KUALA LUMPUR, Feb 7 ― The battle for Malay votes will remain wide open if Pakatan Harapan (PH) can effectively communicate its policies in the face of racial tactics expected of the Umno-PAS alliance, DAP leader Ong Kian Ming said today.
Based on voting data from recent by-elections, the deputy minister and Bangi MP said PH’s Malay support fluctuated in each of the four polls held since the 14th general election, which indicated that PAS and Umno’s interparty support was not cemented.
“What is clear from the by-election results is that one cannot assume that most of PAS’s Malay support will necessarily go to Barisan Nasional (BN) in a head- to-head fight with PH,” Ong said in a statement.
“Nor can one assume that most of PAS’s support that came about from anti-BN supporters will necessarily go to PH in a head to head fight.
“The Malay vote is up for grabs and PH needs to be strategic in taking systematic steps to win over them,” he added.
Malay support increased by 12 per cent in the Malay majority state seat of Sungai Kandis in Selangor when faced with a “tainted and weak” BN-Umno candidate Datuk Lokman Adam who was closely associated with former Prime Minister Datuk Seri Najib Razak, Ong noted.
PH’s Malay support rose an estimated 35 per cent when faced with a weak BN-MCA candidate in the Chinese majority state seat of Balakong in Selangor without much campaign help from Umno and PAS.
In the mixed state seat of Seri Setia, also in Selangor, PH faced a more formidable PAS candidate who was a former state executive councillor, and experienced a fall in Malay support of 11.2 per cent.
But in the Port Dickson by-election, PH fielded prime minister-in-waiting Datuk Seri Anwar Ibrahim against a crowded field that included a PAS retired air force officer, and PH’s share of the Malay vote increased by 18.5 per cent in the by-election.
Even in the recent Cameron Highlands by-election, Ong said PH increased its Malay support by a mere one per cent when faced with a Muslim Orang Asli candidate from the BN in what was traditionally a MIC seat.
Sabah and Sarawak
PH’s defeat at Cameron Highlands had observers predicting that the ruling coalition will not be able to get enough Malay support to last beyond this term, after Umno had its share of Malay votes increased thanks to PAS support.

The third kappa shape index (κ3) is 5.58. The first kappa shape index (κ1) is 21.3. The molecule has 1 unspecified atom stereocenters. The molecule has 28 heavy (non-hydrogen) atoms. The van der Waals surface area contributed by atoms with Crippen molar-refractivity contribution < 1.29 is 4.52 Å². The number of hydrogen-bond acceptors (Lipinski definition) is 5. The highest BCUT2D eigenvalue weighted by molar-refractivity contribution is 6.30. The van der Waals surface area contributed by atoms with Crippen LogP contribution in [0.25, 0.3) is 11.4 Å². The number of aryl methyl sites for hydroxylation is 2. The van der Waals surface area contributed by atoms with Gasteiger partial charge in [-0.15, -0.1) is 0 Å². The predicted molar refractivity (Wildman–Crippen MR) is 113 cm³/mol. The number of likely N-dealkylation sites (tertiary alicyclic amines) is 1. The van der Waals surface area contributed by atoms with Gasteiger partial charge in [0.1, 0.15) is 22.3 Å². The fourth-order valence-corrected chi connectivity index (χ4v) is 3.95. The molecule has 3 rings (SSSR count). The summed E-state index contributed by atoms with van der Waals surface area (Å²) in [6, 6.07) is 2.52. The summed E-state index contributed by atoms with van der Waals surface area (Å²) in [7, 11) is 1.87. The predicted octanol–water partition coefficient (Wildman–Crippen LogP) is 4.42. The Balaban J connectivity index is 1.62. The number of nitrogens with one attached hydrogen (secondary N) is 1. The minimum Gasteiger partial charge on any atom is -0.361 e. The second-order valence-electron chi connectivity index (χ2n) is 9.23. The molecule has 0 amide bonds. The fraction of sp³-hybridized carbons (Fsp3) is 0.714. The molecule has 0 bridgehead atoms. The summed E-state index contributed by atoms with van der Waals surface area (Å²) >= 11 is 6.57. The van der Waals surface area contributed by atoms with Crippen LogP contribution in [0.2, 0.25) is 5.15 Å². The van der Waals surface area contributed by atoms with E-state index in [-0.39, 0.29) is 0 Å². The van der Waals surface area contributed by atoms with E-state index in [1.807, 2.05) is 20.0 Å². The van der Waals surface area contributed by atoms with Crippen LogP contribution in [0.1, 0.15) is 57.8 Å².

But Ong said while such a prediction was expected, especially that the two parties will form some sort of electoral alliance and agree to one-on-one fights against PH, there was no guarantee that the co-operation would last until the 15th general election.
He said the ruling coalition could still appeal to some of PAS core supporters by tapping on Umno’s corruption.
“There needs to be a more concerted effort to contrast PH against Umno and PAS and tie the fates of Umno together with PAS,” he said.
“Right now, PAS is trying to have its cake and eat it by working with Umno on the basis of racial and religious cooperation but not wanting to suffer the taint of being formally associated with the corrupt and kleptocratic practices of Umno.
“Whether this can last until GE15 remains to be seen especially given the accusations that PAS received financial help from Umno prior to GE14.”
Ong also predicted that Malay voter sentiment could shift once the many welfare policies targeting poorer households are fully in place. The deputy minister also said rolling out more subsidies for the Bumiputera voters in Sabah and Sarawak could consolidate PH’s support.
And with the implosion of Umno in Sabah and the dissolving of BN in Sarawak, Ong said Umno and PAS are almost bereft of any political representation and influence in East Malaysia.
“As Umno and PAS ramp up their political rhetoric and cooperation, they are also closing off any reasonable chances they have to have any political impact in East Malaysia come GE15,” he said.
PH, together with Warisan, won 24 out of 57 parliament seats in Sabah (including Labuan) in GE14. With the inclusion of additional MPs post GE14, PH now holds 28 parliament seats in Sabah and Sarawak, almost half of the total parliament seats.